Lord Jim O’Neill, the British economist credited with coining the acronym BRIC, has explained that the U.S. dollar will lose its dominant status. He expects the Chinese yuan and possibly the Indian rupee to become “much more important currencies for the world.”
Lord Jim O’Neill on USD Losing Its Dominant Status
British economist Lord Jim O’Neill discussed de-dollarization and the potential for a proposed common BRICS currency or the Chinese yuan to replace the U.S. dollar as the world’s reserve currency in a couple of interviews this week. O’Neill, a former Goldman Sachs economist, coined the acronym BRIC over 20 years ago to describe the economic potential of Brazil, Russia, India, and China. South Africa joined the group a few years later, and the acronym was changed to BRICS. O’Neill is now the chair of venture capital firm Northern Gritstone.
He believes that the U.S. dollar will lose its world’s reserve currency status at some point, stating in an interview with Going Underground on Wednesday:
The idea that the dollar will remain king forever, I think, is probably unlikely … At some point the dollar will lose its dominant status.
However, he does not expect the proposed common BRICS currency to replace the U.S. dollar as the world’s dominant currency. In an interview with IC Intelligence chief economist Dr. Desné Masie, published Thursday, he described the idea of a single currency for the BRICS nations as “ridiculous” and “amusing.” He emphasized that “China and India never agree on anything,” noting that the two countries “can’t even really agree on basic things like a peaceful border.”
The former Goldman Sachs economist opined:
What is more feasible, and more likely, is at some point in the future, the RMB [renminbi], and possibly the rupee are going to be much more important currencies for the world.
Moreover, he detailed: “I do think if China and India could ever strongly agree on things as the two biggest countries in the emerging world … then that would probably hasten the end of the dollar’s dominance.”
Regarding whether the Chinese yuan will replace the U.S. dollar as the world’s dominant currency, O’Neill noted: “If you are no longer the biggest economy in the world, your currency stops being the most important. So if China ends up being a lot bigger than the U.S., then probably, the dollar won’t be what it is today. But that’s the reality of life.”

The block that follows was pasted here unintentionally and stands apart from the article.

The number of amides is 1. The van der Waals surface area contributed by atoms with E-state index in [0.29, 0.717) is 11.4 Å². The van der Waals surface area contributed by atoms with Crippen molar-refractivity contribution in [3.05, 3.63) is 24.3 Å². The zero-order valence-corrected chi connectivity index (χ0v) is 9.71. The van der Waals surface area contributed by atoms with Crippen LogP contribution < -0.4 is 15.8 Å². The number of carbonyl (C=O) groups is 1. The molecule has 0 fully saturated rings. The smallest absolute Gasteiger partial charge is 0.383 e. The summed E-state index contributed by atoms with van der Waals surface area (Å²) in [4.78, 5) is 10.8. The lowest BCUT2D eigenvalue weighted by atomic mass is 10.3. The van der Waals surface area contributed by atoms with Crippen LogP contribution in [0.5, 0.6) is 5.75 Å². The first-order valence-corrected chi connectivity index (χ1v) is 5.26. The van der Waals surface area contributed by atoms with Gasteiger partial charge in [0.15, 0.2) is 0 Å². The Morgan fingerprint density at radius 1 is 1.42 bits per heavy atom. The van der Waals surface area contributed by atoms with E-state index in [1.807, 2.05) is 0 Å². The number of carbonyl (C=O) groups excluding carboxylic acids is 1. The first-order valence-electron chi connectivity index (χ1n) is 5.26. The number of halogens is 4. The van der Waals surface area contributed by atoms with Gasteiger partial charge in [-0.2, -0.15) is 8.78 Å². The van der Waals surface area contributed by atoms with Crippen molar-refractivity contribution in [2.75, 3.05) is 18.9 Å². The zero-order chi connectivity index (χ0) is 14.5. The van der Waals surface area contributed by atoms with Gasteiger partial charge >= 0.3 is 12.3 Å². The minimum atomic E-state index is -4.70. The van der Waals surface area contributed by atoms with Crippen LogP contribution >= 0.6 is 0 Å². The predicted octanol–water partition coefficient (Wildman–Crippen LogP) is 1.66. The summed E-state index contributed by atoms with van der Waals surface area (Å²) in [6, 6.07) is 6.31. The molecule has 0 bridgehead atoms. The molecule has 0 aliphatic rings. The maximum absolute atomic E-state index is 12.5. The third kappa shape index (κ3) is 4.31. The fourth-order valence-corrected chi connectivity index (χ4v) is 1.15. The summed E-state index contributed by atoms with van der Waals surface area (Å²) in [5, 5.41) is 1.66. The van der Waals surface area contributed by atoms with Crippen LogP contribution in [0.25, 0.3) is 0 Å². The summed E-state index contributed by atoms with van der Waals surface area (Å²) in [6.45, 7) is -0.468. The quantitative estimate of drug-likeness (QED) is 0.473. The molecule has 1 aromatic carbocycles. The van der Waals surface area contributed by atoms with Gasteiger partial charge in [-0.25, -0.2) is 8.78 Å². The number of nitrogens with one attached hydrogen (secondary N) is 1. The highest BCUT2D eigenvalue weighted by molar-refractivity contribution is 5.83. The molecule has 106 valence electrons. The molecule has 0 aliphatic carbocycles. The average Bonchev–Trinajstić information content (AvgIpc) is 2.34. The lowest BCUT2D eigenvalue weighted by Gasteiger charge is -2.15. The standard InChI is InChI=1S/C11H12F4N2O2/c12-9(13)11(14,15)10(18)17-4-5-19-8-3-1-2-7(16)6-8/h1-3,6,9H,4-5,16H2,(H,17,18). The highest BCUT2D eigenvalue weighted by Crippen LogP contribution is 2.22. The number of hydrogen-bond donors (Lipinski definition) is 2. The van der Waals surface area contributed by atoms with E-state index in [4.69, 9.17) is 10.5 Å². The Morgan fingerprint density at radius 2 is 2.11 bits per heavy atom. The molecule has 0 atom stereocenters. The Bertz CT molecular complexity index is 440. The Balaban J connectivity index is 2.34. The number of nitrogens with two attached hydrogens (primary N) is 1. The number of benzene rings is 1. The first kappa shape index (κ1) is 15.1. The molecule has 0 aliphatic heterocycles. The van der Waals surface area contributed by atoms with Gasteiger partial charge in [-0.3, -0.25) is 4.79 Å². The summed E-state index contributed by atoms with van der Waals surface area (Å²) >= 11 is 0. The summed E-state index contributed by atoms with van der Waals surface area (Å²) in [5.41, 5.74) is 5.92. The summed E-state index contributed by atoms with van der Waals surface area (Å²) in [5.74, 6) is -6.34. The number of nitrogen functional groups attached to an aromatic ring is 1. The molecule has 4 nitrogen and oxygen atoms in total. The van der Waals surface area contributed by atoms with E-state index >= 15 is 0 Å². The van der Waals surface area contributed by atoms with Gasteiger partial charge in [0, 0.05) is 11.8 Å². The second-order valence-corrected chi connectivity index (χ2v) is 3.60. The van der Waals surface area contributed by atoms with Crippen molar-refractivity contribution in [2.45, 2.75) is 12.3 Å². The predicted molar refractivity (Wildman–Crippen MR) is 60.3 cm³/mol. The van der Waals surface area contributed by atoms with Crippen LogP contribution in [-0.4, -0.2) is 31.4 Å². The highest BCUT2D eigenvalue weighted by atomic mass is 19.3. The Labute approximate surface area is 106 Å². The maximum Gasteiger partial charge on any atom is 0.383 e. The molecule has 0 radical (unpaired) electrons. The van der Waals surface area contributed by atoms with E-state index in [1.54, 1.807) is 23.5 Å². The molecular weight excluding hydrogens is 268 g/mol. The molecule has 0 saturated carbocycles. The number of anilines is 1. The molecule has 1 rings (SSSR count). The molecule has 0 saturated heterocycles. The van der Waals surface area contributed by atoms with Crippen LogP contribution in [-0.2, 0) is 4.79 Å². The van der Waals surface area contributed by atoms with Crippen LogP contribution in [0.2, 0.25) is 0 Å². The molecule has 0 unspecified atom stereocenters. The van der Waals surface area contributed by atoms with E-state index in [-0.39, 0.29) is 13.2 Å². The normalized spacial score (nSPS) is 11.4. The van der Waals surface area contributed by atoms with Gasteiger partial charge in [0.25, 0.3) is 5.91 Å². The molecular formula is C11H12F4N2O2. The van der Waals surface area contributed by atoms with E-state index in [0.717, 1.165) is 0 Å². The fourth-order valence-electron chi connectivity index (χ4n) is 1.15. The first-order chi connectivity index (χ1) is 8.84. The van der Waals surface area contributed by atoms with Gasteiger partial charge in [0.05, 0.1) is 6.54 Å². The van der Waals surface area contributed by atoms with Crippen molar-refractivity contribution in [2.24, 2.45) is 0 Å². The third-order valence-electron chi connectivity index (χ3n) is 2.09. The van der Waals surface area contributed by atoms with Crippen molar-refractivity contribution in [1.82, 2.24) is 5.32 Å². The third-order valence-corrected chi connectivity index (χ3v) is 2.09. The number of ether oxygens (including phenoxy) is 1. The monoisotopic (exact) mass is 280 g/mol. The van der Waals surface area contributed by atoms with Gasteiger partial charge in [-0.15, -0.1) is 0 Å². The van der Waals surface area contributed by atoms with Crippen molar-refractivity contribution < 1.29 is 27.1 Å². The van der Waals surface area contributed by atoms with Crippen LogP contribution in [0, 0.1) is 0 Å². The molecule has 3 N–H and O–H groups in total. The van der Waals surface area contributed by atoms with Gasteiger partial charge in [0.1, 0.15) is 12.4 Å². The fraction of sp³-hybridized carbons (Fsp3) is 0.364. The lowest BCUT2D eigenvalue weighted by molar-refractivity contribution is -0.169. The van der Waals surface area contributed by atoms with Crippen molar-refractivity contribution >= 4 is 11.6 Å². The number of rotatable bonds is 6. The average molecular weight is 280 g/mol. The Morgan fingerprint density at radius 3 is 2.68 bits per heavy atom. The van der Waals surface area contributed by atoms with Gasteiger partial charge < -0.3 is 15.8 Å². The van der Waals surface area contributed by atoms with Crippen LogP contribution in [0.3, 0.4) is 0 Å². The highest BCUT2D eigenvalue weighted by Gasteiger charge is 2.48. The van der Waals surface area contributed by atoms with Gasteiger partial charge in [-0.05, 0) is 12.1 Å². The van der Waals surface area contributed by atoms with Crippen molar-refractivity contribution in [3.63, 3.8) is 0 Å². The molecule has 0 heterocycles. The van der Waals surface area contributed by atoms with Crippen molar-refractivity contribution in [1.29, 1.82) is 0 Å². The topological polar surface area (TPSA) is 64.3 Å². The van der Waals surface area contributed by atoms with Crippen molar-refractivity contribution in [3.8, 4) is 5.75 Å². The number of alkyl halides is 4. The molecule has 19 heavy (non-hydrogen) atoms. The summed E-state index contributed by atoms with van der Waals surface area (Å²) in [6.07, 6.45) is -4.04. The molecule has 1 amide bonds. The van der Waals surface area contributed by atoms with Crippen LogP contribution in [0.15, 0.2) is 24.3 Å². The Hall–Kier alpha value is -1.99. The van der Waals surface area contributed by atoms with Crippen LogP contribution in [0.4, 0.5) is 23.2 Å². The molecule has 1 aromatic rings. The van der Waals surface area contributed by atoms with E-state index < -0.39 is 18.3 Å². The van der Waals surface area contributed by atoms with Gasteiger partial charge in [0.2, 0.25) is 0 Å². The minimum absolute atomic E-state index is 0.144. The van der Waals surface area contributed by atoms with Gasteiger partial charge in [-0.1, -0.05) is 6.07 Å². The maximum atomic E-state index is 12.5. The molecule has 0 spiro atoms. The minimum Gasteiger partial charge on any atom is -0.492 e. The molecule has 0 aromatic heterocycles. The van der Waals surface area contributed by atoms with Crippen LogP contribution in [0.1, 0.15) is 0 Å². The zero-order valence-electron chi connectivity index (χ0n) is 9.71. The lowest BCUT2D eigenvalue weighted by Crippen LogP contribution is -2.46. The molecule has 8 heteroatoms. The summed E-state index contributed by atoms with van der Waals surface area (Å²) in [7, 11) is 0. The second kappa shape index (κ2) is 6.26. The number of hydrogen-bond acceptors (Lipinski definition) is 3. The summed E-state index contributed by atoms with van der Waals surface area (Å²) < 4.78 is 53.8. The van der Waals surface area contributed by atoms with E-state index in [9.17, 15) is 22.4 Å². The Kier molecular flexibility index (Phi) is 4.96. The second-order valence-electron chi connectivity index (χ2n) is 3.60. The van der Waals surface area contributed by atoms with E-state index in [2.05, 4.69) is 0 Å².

However, the economist outlined several challenges that the Chinese yuan would have to overcome in order to replace the U.S. dollar as “the preferred global currency.” He explained: “You’ve got to allow and encourage people anywhere in the world to hold their wealth with confidence in your currency, and not having any fear that something might happen that they don’t expect. You’ve got to have some significant degree of transparency as well as liquidity. And I’m not sure the CCP is in the position to do that.”
The BRICS nations have been ramping up their de-dollarization efforts, pushing for the use of national currencies in trade settlements. A proposal for a common BRICS currency is expected to be discussed at the economic bloc’s upcoming leaders’ summit. Many believe that a successful BRICS currency will erode the U.S. dollar’s dominance, including former White House economist Joseph Sullivan.
Regarding whether the BRICS will eventually rival the Group of Seven (G7) on the global stage, O’Neill said:
Economically, it already is … Last year’s GDP data shows that collectively they are now, in PPP terms, already bigger than the G7.
“By the end of this decade, China is going to be pretty close to the size of the U.S. while India is going to be close to overtaking Germany. So two of the biggest four economies in the world are two of the BRICS,” he detailed.
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